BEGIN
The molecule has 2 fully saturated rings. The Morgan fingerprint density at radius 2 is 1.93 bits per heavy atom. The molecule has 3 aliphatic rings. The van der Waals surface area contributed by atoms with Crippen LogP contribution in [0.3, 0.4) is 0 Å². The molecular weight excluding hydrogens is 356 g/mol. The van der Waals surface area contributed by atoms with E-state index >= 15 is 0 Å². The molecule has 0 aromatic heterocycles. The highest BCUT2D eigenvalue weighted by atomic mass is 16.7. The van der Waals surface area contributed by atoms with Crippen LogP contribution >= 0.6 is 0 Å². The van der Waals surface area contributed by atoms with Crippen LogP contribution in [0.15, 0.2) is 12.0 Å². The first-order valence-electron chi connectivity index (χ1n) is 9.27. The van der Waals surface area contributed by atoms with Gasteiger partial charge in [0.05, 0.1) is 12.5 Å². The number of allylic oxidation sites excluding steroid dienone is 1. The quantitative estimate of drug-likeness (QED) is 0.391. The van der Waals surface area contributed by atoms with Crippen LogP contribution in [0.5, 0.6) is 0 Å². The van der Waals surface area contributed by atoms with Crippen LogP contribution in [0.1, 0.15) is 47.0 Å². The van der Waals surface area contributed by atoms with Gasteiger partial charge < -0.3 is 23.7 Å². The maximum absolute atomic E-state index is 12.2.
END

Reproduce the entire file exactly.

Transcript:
The molecule has 2 fully saturated rings. The Morgan fingerprint density at radius 2 is 1.93 bits per heavy atom. The molecule has 3 aliphatic rings. The van der Waals surface area contributed by atoms with Crippen LogP contribution in [0.3, 0.4) is 0 Å². The molecular weight excluding hydrogens is 356 g/mol. The van der Waals surface area contributed by atoms with E-state index >= 15 is 0 Å². The molecule has 0 aromatic heterocycles. The highest BCUT2D eigenvalue weighted by atomic mass is 16.7. The van der Waals surface area contributed by atoms with Crippen LogP contribution >= 0.6 is 0 Å². The van der Waals surface area contributed by atoms with Crippen LogP contribution in [0.15, 0.2) is 12.0 Å². The first-order valence-electron chi connectivity index (χ1n) is 9.27. The van der Waals surface area contributed by atoms with Gasteiger partial charge in [0.05, 0.1) is 12.5 Å². The number of allylic oxidation sites excluding steroid dienone is 1. The quantitative estimate of drug-likeness (QED) is 0.391. The van der Waals surface area contributed by atoms with Crippen LogP contribution in [0.5, 0.6) is 0 Å². The van der Waals surface area contributed by atoms with Crippen LogP contribution in [0.1, 0.15) is 47.0 Å². The van der Waals surface area contributed by atoms with Gasteiger partial charge < -0.3 is 23.7 Å². The maximum absolute atomic E-state index is 12.2.